Associate Professor David Waynforth received his training and doctorate in biological anthropology, with fieldwork experience in Belize, Central America. After completing his PhD at the University of New Mexico in the US in 1999, he was a visiting associate professor at the International Research Center for Japanese Studies, in Kyoto, Japan, before taking up a lectureship in psychology at Durham University in the UK. In 2006 he moved to the University of East Anglia Medical School, where he integrated evolutionary approaches to studying behaviour and health into the MBBS degree curriculum. In June 2012 he began his current role as Associate Professor of Social Sciences at Bond University Medical School.
Population health is improved not solely through improved pharmaceutical and surgical approaches: health outcomes are also predicted by many aspects of the way we live our lives. My interest is in how family, community and work environment predict health. I have over 20 years of experience as a multidisciplinary researcher looking at effects of stress and social environment on determinants of health and reproductive decisions. Research on the social determinants of health often ignores biology, yet our biology defines the parameters for how health outcomes can be influenced by social factors. My focus includes considering the underlying physiological and evolved mechanisms linking our experience and social environment to health.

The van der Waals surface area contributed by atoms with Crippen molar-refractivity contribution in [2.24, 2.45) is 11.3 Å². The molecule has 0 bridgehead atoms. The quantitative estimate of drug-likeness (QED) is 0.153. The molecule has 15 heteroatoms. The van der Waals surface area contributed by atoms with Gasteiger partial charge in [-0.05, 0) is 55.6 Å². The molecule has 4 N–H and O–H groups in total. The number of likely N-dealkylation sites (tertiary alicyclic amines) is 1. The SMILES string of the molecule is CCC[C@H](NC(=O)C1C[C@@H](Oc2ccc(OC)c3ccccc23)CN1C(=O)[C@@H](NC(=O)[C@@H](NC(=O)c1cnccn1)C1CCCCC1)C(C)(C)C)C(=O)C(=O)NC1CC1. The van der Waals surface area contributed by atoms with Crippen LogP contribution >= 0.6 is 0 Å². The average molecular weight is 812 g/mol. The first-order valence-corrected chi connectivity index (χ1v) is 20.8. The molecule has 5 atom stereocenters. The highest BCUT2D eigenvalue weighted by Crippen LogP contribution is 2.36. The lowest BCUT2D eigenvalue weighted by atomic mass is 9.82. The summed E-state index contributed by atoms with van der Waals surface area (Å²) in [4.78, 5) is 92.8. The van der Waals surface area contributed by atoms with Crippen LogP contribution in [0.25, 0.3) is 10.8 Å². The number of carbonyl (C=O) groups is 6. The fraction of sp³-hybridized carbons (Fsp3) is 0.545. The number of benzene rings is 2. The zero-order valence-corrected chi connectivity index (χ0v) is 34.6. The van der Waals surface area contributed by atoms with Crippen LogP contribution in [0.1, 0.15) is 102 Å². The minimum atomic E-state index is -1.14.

Main research areas:
Family, community and health
In the last few generations wealthy nations have radically altered many aspects of people’s social lives. One of the changes has been the loss of local extended family networks as workers migrate to different locations for employment. Using national longitudinal cohort data, I am currently exploring the importance of extended family contact for health. Some of my past work on family environment and health-related outcomes has been on the role of fathers in child health and development (see https://www.taylorfrancis.com/books/e/9780203101414), and on links between paternal absence and early menarche (see https://doi.org/10.1016/S1090-5138(98)00031-2).
Work and health
While people have always had to cope with environmental change, intergroup conflict, and other threats to our ability to survive, in many modern economies employment security has been eroded such that few people can be assured that they will be able to live at their current level of housing and food security for the foreseeable future. One way to determine the likely future health effects and healthcare needs due to recent changes in employment security is to study health effects in the past few generations using national longitudinal cohort study data. My recent paper which can be accessed here addresses this issue in the 1970 national British birth Cohort (https://doi.org/10.1093/emph/eoy009).
I was trained as both an ethnographer and in quantitative methods. I carried out anthropological fieldwork in an indigenous Mayan community in Belize. More recently I have become involved in analysis of National cohort study data. My statistical expertise includes multilevel modelling, panel data and survival analysis. I am a member of the Statistical Society of Australia.